In a criticism of Draper’s Conflict between Religion and Science, published by the Catholic Truth Society as the report of a lecture delivered in Cork and Limerick by the Rev. Dr. O’Riordan, the author says, “Owing to the use which the Arabians had made of the name of Aristotle, his name had become a word of offence to Christians, so much so that even Roger Bacon said that his works should be burnt”; and further on, “St. Thomas (Aquinas) took up the philosophy of Aristotle and, purifying it of its Pagan errors, he established Christian truth out of the reasoning of the Greek philosopher”. So that, according to Father Kane, Aristotle “founded his philosophy on fact, and worked it out through common sense”, and according to Dr. O’Riordan this philosophy of fact and common sense was subversive of Christianity until it was “purified of its Pagan errors”. Well, we Socialists, while second to none in our admiration for the encyclopaedic knowledge of Aristotle, will carry the purifying process begun by St. Thomas Aquinas a step further. We will purify Aristotle’s philosophy of the teaching he derived from the slave-world in which he lived, and make it Socialistic. Let us remind Father Kane that Aristotle’s mind was so completely dominated by his economic environment that he was unable to conceive of a world in which there would be no chattel slaves, and so declared that slaves must always exist. A prophecy now falsified for hundreds of years.

We do not propose to follow the reverend gentleman in his wonderful attempt to discredit the Marxist position on value; that has been dealt with sufficiently already in the passage upon value in exchange, in the criticism of the first discourse, and the attempt to elaborate his position by our opponent in his second discourse is about as enlightening as an attempt to square the circle generally is. It is summed up in his declaration that “Labour alone cannot create use value, therefore Labour alone cannot constitute exchange value”. Which is equivalent to saying that appetite and desire are the real arbiters in civilised life and under normal conditions of the basis on which articles exchange among human beings. The appetite and desire of human beings for water and for bicycles will illustrate to the simplest mind the absurdity of our opponents’ position. Water under normal conditions in a modern community will not fetch a half-penny the bucketful, but bicycles retail easily at £7 and £8 apiece. Yet our desire and appetite for water is based upon a human necessity so imperative that we would die without its satisfaction, but countless millions go through life without even straddling a bicycle. What makes so cheap the article without which we would die? The small amount of labour necessary to convey it from the mountains to our doors, of course. And what makes so costly the article that is not a necessity at all? The comparatively great amount of labour embodied in its production, of course. Then, what fixes the exchange value of an article in the normal, modern market? Its cost in labour, certainly.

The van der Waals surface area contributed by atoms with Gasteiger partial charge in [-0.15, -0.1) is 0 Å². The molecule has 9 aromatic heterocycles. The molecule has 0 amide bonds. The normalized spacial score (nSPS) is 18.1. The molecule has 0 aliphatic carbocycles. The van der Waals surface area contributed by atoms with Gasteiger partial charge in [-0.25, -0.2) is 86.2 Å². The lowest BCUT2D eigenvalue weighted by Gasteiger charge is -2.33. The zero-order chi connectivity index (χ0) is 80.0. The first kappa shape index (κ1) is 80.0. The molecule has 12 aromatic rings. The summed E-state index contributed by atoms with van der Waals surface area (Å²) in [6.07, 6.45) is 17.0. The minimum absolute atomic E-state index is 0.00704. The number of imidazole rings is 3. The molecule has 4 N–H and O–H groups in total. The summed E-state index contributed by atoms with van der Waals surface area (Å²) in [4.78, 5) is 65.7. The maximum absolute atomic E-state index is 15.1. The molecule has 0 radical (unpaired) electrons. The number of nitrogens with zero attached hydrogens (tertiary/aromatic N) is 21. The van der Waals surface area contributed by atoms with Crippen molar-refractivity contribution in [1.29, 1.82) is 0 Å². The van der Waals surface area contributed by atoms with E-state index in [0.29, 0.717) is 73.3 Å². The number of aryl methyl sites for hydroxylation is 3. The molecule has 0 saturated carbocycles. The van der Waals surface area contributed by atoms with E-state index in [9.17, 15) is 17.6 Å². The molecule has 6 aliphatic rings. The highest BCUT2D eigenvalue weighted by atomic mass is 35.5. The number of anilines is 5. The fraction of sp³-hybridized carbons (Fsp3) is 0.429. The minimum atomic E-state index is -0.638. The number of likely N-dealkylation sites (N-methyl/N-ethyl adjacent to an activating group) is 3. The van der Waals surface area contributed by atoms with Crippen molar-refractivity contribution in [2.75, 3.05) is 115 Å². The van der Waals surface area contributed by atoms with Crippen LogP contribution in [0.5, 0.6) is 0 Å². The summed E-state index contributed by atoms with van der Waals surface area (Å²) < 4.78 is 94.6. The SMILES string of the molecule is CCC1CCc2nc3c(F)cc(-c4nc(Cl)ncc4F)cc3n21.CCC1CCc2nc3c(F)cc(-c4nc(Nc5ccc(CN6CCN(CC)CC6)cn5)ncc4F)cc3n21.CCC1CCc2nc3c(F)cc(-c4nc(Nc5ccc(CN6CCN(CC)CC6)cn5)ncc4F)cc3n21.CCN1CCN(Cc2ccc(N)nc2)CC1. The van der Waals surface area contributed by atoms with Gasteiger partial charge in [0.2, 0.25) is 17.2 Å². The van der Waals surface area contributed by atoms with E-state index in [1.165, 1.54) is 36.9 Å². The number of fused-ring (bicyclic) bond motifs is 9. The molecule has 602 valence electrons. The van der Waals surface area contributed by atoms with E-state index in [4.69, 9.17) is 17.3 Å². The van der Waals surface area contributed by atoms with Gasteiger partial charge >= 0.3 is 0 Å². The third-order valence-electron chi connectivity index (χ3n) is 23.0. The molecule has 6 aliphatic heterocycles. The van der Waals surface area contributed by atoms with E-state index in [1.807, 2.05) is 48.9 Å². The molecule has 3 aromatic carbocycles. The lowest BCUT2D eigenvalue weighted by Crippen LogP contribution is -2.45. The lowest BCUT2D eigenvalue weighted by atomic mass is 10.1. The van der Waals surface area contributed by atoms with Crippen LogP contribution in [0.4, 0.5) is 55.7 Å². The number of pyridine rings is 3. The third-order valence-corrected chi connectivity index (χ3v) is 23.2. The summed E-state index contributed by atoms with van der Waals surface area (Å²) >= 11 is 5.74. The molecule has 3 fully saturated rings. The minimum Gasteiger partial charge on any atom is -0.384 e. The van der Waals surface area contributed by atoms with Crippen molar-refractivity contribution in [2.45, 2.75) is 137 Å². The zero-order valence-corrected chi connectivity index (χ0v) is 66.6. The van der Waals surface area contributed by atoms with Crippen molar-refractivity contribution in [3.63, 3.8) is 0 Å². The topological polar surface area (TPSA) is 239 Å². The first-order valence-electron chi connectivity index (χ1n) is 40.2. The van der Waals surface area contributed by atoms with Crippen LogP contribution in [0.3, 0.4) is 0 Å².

It is contrary to Divine Law even to covet our neighbour’s field. The Church of Christ has always approved, both in principle and in practice, of private and personal property. It is utterly and irreconcilably against the teaching of the Catholic Church to deny man’s right to hold personal property, even independently of the sanction of the State, or to brand such ownership as theft. Pope Leo XIII wrote:

Christian democracy, by the very fact that it is Christian, must be based upon the principles of Divine Faith in its endeavours for the betterment of the masses. Hence to Christian democracy justice is sacred. It must maintain that the right of acquiring and possessing property cannot be gainsaid, and it must safeguard the various distinctions and degrees which are indispensable in every well-ordered commonwealth. It is clear, therefore, that there is nothing common between Social and Christian democracy. They differ from each other as much as the sect of Socialism differs from the Church of Christ.

Dear, oh dear! What heretics we must be! And yet we are in good company. Saints and Pontiffs of the Catholic Church have gone before us on this road, and the wildest sayings of modern Socialist agitators are soft and conservative beside some of the doctrines which ere now have been put forth as sound Catholic teachings. Read:

“The use of all things that are found in this world ought to be common to all men. Only the most manifest iniquity makes one say to the other, ‘This belongs to me, that to you’. Hence the origin of contention among men.” – St. Clement.

“What thing do you call ‘yours’? What thing are you able to say is yours? From whom have you received it? You speak and act like one who upon an occasion going early to the theatre, and possessing himself without obstacle of the seats destined for the remainder of the public, pretends to oppose their entrance in due time, and to prohibit them seating themselves, arrogating to his own sole use property that is really destined to common use. And it is precisely in this manner act the rich”. – St. Basil the Great.

“Therefore if one wishes to make himself the master of every wealth, to possess it and to exclude his brothers even to the third or fourth part (generation), such a wretch is no more a brother but an inhuman tyrant, a cruel barbarian, or rather a ferocious beast of which the mouth is always open to devour for his personal use the food of the other companions.” – St. Gregory. Nic.